Just Breathe

Author: Lalaine Estella

Take a moment to catch your breath. Notice your tummy rise and fall as you breathe naturally. Now take a slow, deep breath in, and pause. Exhale very slowly, taking a few seconds longer than it did to inhale. 

Repeat several times. 

Congratulations, you’ve just begun a meditation practice that focuses on breathing.

Survivors practice meditation

For those not used to meditation, keeping quiet and tuning out everything to focus on breathing can be a bit daunting. Sitting in stillness to focus on each breath doesn’t sit well with folks used to movement, noise and distractions. Even for those who do it regularly, it isn’t always easy — that’s why they call it a practice. 

A growing body of research is showing that controlled breathing, like we just did, has been shown to reduce stress and improve overall physical and mental health. 

Belisa Vranich, author of “Breathe: 14 Days to Oxygenating, Recharging, and Fueling Your Body & Brain,” says that learning to breathe properly can bring fresh oxygen to our body, through our organs and to the cellular level.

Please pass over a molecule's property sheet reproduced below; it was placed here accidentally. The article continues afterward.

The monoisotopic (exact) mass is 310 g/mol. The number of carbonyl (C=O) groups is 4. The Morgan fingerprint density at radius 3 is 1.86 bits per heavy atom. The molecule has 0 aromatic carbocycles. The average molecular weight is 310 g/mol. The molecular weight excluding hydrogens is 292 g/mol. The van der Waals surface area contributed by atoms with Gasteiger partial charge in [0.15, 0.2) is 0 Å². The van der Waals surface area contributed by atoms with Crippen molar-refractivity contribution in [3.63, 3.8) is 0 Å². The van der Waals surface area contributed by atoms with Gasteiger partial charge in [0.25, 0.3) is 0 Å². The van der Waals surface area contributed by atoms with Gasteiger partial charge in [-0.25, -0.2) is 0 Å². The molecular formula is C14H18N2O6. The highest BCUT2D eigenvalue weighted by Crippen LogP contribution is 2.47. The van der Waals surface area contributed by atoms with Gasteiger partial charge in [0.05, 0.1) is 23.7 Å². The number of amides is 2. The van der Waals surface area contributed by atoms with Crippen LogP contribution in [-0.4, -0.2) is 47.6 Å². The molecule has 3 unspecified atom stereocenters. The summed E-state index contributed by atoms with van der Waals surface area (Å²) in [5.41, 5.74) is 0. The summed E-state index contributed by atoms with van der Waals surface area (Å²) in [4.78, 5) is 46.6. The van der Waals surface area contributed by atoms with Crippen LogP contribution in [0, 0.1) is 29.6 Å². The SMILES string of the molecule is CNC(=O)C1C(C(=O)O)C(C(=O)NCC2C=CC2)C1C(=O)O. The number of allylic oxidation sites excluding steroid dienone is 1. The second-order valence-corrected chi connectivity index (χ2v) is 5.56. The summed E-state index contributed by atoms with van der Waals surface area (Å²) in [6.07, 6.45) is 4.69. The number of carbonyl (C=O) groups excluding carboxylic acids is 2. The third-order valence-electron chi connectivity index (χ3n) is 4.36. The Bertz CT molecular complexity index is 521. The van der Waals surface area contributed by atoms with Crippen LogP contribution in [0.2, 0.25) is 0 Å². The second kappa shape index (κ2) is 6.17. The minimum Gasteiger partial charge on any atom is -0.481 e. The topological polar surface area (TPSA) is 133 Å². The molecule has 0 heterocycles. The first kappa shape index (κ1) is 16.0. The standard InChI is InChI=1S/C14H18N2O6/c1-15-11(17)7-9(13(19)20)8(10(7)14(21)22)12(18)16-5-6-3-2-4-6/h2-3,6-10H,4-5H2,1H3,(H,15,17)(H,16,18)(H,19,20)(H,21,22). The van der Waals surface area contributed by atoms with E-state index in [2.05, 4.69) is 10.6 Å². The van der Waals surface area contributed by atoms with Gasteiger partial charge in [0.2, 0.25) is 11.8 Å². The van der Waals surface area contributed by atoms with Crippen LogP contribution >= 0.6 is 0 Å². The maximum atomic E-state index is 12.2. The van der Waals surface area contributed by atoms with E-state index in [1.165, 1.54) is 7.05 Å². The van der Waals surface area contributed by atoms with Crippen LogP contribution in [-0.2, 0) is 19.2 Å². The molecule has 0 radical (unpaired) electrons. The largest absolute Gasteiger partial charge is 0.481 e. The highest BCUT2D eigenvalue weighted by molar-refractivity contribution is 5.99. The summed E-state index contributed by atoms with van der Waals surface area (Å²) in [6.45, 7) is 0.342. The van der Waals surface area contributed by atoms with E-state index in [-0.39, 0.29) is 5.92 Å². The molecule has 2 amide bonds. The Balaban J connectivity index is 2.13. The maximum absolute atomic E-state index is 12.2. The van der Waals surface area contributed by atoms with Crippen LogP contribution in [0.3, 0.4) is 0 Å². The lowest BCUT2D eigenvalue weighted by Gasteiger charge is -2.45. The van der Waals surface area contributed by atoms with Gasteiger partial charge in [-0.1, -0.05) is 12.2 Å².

“Changing the way you breathe will lower stress levels within minutes, faster than a Valium, a double shot of scotch or a good massage,” writes Vranich, who is a psychologist. “You can lower your blood pressure faster (and with less side effects) than any medication.” 

Further benefits of a breath meditation can help with the stress and anxiety that comes with grief. Heather Stang, author of the book “Mindfulness & Grief,” writes that when focusing on breath meditation, “you signal to your brain that it is safe to turn off the fight-flight-freeze response, which can help reduce anxiety. You also give your attention a place to rest, which will lessen rumination and worry.” 

Stang, who is on the TAPS Advisory Board and often facilitates grief and loss workshops on wellness, yoga therapy, and meditation for our survivors, writes that being mindful of your breath may feel foreign at first. “The first time you connect with your body you may feel as though you are meeting a long-lost friend,” she writes. 

If you’d like to boost your health to manage stress, reduce anxiety and work through grief, a very simple and effective way to start is to take a few minutes a day to catch your breath. 



This webinar, presented with Heather Stang at the TAPS Institute for Hope and Healing, discusses how the physical sensation of emotion can be your ally during tough times, and even provide you with inner wisdom and insight. This technique can be applied during a regular meditation practice, or on-the-spot real life situations when you feel overwhelmed. Access this webinar online; it is available through January 16, 2020.